As a newly divorced mother in my late thirties, I did not set out to fall in love with another parent. I already had my daughter, and one was enough. I would meet, I imagined, a man who lived in a modern high-rise with granite countertops and copper faucets. He might have an ex-wife, but he would be childless.
Do I need to tell you what happened next?
He lived in a sprawling five-bedroom, red brick house. Why so many bedrooms? He had not one, not two, but three children — a teenaged boy followed by two younger girls. When I first learned this it felt abstract, like my new boyfriend was telling me he kept a tank full of fish. But things got serious quickly, and soon it was time for me to meet them.
Why I chose not to have a second child — and let go of the daughter I’d always wanted
I was finishing my novel Strangers With the Same Dream around that time. It is set on a communal kibbutz where all the work was shared, including the rearing of children. Babies were raised in a baby house, by women who were not their mothers. I thought about this as I prepared for the meeting. How would I respond to being involved in the lives of kids who weren’t my own? My daughter had schooled me in a kind of biological essentialism. As much as I disagreed with this idea intellectually, my body seemed designed to form an attachment based on nothing more than hormones and instinct. I loved my daughter with the kind of fascination elicited by an accident on the side of the highway. I was compelled to look, to keep looking. I could not look away.
I knew it would be different with my boyfriend’s kids, but how? I would never try to replace the mother they already had, but I wanted to be a good adult for them. Would I measure up?
And: Did I have any love left over inside me?
I met the kids on a rainy fall day in Kensington Market in Toronto. I saw how they followed their father around like baby ducks, quacking Dad, Dad, Dad. I saw how they adored him, and also how they completed him as a person, showing me a side of him I had not seen before. And I saw, in the way he loved them, his own incredible capacity for emotional expression. Thanks to them, I was able to know him more fully.
I could see right away that they were lovely little people, too — kind and bright, if understandably reserved. We circled each other warily. But they made an effort, and I made an effort, and out of this mutual trying came something that surprised me.
I thought I could fix my depression with yoga and Uggs. I was wrong
At first it was a conscious kind of affection, one that I fostered in myself in the same way the kibbutz members in my novel did for their collective children. This went on for several months, a kind of careful courtship. I tried to ask them the right number of questions, to be present but not too present. And then, all at once, like a seed taking root, I was entirely devoted to them. Maybe it was when the youngest first came to me for a hug, or when I heard the middle child utter an almost imperceptible “aw” when she learned I was leaving after a weekend together. I took the eldest to a movie and I became the nervous teenager, happy and relieved when we chatted openly and easily.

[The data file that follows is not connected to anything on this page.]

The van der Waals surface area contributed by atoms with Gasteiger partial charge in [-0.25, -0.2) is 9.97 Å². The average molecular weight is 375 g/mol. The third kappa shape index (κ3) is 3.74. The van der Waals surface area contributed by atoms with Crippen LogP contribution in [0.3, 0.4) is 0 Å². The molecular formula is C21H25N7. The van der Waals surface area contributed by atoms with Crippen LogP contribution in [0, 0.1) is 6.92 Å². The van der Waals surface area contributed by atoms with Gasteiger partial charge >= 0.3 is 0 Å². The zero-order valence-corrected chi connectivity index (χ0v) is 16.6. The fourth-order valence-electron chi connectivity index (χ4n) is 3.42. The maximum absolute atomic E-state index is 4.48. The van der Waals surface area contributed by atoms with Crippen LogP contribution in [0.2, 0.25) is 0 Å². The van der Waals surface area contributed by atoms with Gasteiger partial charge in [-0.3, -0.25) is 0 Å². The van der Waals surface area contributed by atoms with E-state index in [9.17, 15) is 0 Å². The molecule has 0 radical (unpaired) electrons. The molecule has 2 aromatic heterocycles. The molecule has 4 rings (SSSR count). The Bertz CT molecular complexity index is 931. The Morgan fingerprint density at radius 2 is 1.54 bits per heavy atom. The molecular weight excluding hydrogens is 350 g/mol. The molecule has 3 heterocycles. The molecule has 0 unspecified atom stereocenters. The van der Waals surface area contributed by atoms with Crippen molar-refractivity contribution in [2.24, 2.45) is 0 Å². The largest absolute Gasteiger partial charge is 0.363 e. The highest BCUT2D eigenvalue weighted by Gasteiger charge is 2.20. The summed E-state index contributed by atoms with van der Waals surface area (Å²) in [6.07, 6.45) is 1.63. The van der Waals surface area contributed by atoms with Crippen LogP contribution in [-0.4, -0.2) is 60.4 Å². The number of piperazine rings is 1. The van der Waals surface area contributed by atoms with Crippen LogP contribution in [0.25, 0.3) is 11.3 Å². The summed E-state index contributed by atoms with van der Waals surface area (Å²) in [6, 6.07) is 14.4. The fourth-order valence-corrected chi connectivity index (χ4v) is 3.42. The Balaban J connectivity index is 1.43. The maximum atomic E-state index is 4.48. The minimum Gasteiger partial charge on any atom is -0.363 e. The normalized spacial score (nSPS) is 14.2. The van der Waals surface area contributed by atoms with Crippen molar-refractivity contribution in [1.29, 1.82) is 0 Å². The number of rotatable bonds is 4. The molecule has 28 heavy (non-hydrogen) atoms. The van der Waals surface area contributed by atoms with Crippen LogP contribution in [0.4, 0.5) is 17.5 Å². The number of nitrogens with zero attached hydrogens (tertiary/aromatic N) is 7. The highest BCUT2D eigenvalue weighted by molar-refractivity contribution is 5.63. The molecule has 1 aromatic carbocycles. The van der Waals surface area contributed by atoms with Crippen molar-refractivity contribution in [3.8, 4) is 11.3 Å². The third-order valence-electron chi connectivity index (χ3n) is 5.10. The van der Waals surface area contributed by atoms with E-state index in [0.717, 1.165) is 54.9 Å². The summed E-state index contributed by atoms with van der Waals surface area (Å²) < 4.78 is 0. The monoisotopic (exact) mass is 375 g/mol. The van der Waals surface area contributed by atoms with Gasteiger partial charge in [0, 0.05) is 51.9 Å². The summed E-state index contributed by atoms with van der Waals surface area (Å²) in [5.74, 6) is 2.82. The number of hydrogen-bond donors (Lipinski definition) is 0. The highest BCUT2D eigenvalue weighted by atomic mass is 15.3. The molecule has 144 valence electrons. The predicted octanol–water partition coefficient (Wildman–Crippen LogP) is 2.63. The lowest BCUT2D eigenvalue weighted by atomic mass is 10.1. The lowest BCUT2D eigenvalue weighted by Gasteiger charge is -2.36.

I have close friends with adopted children, and adopted cousins in my own family. I have friends whose daughter prefers her non-biological mother to her bio mom when she is injured and needs comfort. I have seen the way my own daughter adores my new partner—who navigates his relationship with her with incredible skill and grace. But, like so many things, to understand and to experience are different. I now had the chance to feel for myself what it is like to be chosen by a child for an honoured place in their inner circle.
On a beautiful spring day this past year my partner was going for a walk with his youngest daughter. She turned to him, tentative, and asked if it would be OK if she gave me a card for Mother’s Day. It was, like so many parenting moments, both ordinary and monumental. When she later presented me with the card, I saw she had carefully avoided the word “mother” and written, instead, “Your Awsome.”
I felt like I had hit the blended family jackpot. The card seemed like its own kind of contract. Our relationship was not biological, not one of mother and daughter, and neither of us wanted it or needed it to be. But she trusted me, and was honouring my place in her life. My heart had been full, but with that card she gave me something I didn’t know I was missing. Now my heart is overflowing.
Alison Pick is the author of the newly released novel Strangers With the Same Dream.